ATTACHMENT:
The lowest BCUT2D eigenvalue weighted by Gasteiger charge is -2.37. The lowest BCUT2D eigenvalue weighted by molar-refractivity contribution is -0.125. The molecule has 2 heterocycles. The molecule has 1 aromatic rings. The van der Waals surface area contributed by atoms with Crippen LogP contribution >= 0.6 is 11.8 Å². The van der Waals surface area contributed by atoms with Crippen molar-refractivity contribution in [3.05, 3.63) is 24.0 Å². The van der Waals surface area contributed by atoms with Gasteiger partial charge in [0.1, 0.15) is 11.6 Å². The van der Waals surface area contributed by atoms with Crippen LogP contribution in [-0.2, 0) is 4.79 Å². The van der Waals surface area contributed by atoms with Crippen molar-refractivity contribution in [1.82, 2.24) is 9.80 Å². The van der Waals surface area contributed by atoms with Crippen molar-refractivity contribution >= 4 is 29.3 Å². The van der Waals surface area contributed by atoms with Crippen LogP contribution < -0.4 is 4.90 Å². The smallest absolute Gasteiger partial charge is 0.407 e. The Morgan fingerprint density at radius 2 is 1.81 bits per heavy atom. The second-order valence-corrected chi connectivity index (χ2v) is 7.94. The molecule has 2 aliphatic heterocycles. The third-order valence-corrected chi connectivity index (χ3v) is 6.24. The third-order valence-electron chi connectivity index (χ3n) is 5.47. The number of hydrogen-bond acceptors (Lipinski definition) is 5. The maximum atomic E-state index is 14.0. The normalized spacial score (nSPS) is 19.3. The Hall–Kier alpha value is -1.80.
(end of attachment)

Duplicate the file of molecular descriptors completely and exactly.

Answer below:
The lowest BCUT2D eigenvalue weighted by Gasteiger charge is -2.37. The lowest BCUT2D eigenvalue weighted by molar-refractivity contribution is -0.125. The molecule has 2 heterocycles. The molecule has 1 aromatic rings. The van der Waals surface area contributed by atoms with Crippen LogP contribution >= 0.6 is 11.8 Å². The van der Waals surface area contributed by atoms with Crippen molar-refractivity contribution in [3.05, 3.63) is 24.0 Å². The van der Waals surface area contributed by atoms with Gasteiger partial charge in [0.1, 0.15) is 11.6 Å². The van der Waals surface area contributed by atoms with Crippen LogP contribution in [-0.2, 0) is 4.79 Å². The van der Waals surface area contributed by atoms with Crippen molar-refractivity contribution in [1.82, 2.24) is 9.80 Å². The van der Waals surface area contributed by atoms with Crippen molar-refractivity contribution >= 4 is 29.3 Å². The van der Waals surface area contributed by atoms with Crippen LogP contribution < -0.4 is 4.90 Å². The smallest absolute Gasteiger partial charge is 0.407 e. The Morgan fingerprint density at radius 2 is 1.81 bits per heavy atom. The second-order valence-corrected chi connectivity index (χ2v) is 7.94. The molecule has 2 aliphatic heterocycles. The third-order valence-corrected chi connectivity index (χ3v) is 6.24. The third-order valence-electron chi connectivity index (χ3n) is 5.47. The number of hydrogen-bond acceptors (Lipinski definition) is 5. The maximum atomic E-state index is 14.0. The normalized spacial score (nSPS) is 19.3. The Hall–Kier alpha value is -1.80.